Prior to the release of the recent United States Department of Agriculture’s March Hogs and Pigs report on March 28, speculation of pig losses due to porcine epidemic diarrhea virus, (PEDV) had been all over the charts.
Chris Hurt an agricultural economist at Purdue University noted that some experts had predicted that loss of pigs to be at least 11% for 2014 and as much as 20% for late-summer hog marketings due to the devastating damage of PEDV throughout the country.
While he noted that the USDA’s Hogs and Pigs report didn’t specifically ask producers how many pigs they loss due to PEDV this winter, it did ask 6,100 randomly selected pork producers how many pigs had survived and how many sows they had farrowed. USDA calculated pigs per litter from that information.
“We have to take USDA’s numbers seriously. They may not be accurate, but we can’t just dismiss the numbers,” Hurt said.
The USDA’s March Hogs and Pigs report, Hurt noted, is the best indicator the pork industry currently has of figuring out how the pork market will be affected by PEDV. According to the latest report, the losses will be nowhere near as great as were previously estimated.
The data showed that producers reported that 9.53 pigs per litter survived, while the expected rate should have been about 10.3 had it been a normal winter. This is an indication that about 7% of the baby pigs did not survive.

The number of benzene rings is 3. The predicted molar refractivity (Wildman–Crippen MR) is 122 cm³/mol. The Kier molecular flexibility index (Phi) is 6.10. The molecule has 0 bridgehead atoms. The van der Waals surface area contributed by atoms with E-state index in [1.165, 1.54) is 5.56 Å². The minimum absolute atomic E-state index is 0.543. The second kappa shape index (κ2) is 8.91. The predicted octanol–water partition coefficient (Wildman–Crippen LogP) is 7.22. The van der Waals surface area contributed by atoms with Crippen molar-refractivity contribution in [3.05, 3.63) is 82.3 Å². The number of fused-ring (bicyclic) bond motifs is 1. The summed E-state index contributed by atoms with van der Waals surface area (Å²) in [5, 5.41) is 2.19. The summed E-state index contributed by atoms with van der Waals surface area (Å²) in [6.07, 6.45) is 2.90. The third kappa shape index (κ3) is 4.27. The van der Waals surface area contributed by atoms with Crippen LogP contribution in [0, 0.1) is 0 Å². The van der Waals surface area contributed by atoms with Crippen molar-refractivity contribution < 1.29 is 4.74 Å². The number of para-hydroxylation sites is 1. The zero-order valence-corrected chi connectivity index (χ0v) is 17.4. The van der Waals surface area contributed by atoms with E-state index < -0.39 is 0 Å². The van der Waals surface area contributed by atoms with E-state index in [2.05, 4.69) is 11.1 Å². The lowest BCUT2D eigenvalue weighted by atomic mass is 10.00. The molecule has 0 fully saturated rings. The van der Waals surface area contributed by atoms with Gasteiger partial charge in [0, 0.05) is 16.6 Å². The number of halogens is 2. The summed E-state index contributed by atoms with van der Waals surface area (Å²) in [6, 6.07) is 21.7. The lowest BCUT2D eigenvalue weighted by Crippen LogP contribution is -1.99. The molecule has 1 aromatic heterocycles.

The agricultural economist said that two things affected the pigs per litter born this winter. The number one impact was obviously the effect of the PEDV virus, especially since it has been found that the virus thrives in cold temperatures. The second factor was the harsh winter weather that occurred from December to March.
He added that the impact from harsh winters on pigs per litter is greatly reduced from what it was 30-40 years ago because the majority of pigs today are born in climate-controlled buildings. Still, the difficult winter also likely has had some impact on lowering the baby pig survival rate.
“Harsh weather does affect hog production, but most of the loss is probably attributable to PEDV,” Hurt said.
With the data from the USDA’s March Hogs and Pigs Report, Hurt noted that, while 7% loss is large, it is far smaller that the 20% level some had suspected. More importantly, sow farrowings were up 3% last winter and market weights are also expected to be up about 3%. This means that spring and summer pork supplies many only be down 1% to 2% if USDA numbers are close to being correct.
Hurt also noted that there is a lot of hope that once it warms up death losses from the disease will really drop off.